Former Tempe police detective dies of West Nile virus
TEMPE, AZ (3TV/CBS 5) – The former Tempe police detective who was admitted to the hospital about two weeks ago because of West Nile virus has died. Nathan Ryberg’s wife said on Monday, Sept. 20, Ryberg had been in a medically induced coma since doctors admitted him.
Sgt. Dan Masters of the Tempe Police Department posted on Facebook about Ryberg’s death Thursday morning, Sept. 22. The Tempe Police Department followed with a post of its own, including a link to the GoFundMe account for the Ryberg family that Masters set up.
According to Masters, Ryberg and his wife, Lori, fostered 30 kids, adopting seven of them. After 31 years with the Tempe Police Department, Ryberg retired six months ago. “Nathan and Lori are all that is good in the world,” Masters wrote on the GoFundMe page.
Lori Ryberg told Arizona’s Family that she is terrified that one of the 13 Ryberg children will come down with West Nile virus, which is spread by mosquito bites.
Shortly before Ryberg landed in the hospital, a Chandler family shared a warning about West Nile virus. John Warren died a couple of weeks after an infected mosquito bit him. On Wednesday, the Mayo Clinic said it is seeing more neuroinvasive cases of West Nile. That’s the worst form of infection, causing swelling of the brain (encephalitis) or tissue around the brain (meningitis).
“The symptoms of neurologic illness can include headache, high fever, neck stiffness, disorientation, coma, tremors, seizures, or paralysis,” explains Maricopa County Department of Public Health’s West Nile virus web page. “Recovery from severe illness may take several weeks or months and some of the neurologic problems may be permanent. "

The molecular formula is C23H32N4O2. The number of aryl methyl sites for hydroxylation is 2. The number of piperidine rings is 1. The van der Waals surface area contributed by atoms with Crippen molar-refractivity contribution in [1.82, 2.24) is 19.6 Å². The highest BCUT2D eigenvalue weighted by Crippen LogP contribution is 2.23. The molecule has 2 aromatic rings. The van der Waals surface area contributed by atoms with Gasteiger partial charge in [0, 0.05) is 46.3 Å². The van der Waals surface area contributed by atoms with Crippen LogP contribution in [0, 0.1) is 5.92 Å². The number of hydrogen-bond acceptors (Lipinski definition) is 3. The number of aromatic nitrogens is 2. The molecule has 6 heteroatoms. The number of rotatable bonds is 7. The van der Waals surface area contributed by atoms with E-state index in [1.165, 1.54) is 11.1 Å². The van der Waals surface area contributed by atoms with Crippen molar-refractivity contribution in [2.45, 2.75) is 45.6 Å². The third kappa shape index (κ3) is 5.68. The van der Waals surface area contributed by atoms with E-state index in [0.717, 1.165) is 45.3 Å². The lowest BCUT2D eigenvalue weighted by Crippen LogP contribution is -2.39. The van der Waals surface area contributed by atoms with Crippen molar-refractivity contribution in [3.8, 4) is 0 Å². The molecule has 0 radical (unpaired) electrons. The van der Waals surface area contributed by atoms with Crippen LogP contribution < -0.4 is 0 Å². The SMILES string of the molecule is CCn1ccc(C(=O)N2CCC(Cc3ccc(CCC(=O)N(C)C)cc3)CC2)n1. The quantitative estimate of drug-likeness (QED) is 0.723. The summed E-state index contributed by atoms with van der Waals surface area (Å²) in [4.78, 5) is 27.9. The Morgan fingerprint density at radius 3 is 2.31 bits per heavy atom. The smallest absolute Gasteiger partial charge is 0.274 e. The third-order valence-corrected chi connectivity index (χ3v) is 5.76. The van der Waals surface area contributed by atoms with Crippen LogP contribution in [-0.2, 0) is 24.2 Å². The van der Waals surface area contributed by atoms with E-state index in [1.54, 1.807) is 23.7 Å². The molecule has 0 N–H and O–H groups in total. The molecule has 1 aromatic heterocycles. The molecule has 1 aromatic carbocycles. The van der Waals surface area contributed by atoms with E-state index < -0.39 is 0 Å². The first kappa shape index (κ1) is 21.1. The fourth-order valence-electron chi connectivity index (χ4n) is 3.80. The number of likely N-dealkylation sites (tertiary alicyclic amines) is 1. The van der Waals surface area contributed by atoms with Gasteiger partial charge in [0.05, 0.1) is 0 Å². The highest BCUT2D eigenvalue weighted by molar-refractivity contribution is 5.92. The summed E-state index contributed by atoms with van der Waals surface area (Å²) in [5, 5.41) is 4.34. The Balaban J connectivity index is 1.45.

As of Wednesday, the Arizona Department of Health Services had confirmed 88 cases of West Nile virus and five deaths. The agency said those numbers were seven and two respectively last year.
“This summer, with all of the rain, we’ve had tons of mosquitoes, and when that happens, it increases the chance that we could have increased transmission of West Nile virus,” Dr. Thomas Grys of Mayo Clinic in Phoenix said. The most common carrier is the Culex species, which is generally most active from evening to early morning. Any standing water can be the perfect breeding ground for mosquitos.
Maricopa County Public Health says symptoms tend to manifest between two and six days after being bitten. Those symptoms include fever, headache, body aches, joint pains, vomiting, diarrhea, and rash. The agency says 1-in-5 people develop symptoms. While most people recover, it can be a long road, with fatigue and weakness lingering for weeks, even months.
According to Maricopa County Health, those older than 60, people with conditions like cancer, diabetes, hypertension, kidney disease, and organ transplant patients are at the most significant risk for serious illness.
West Nile first showed up in the United States in 1999. Maricopa County Public Health said its first outbreak was in 2004.
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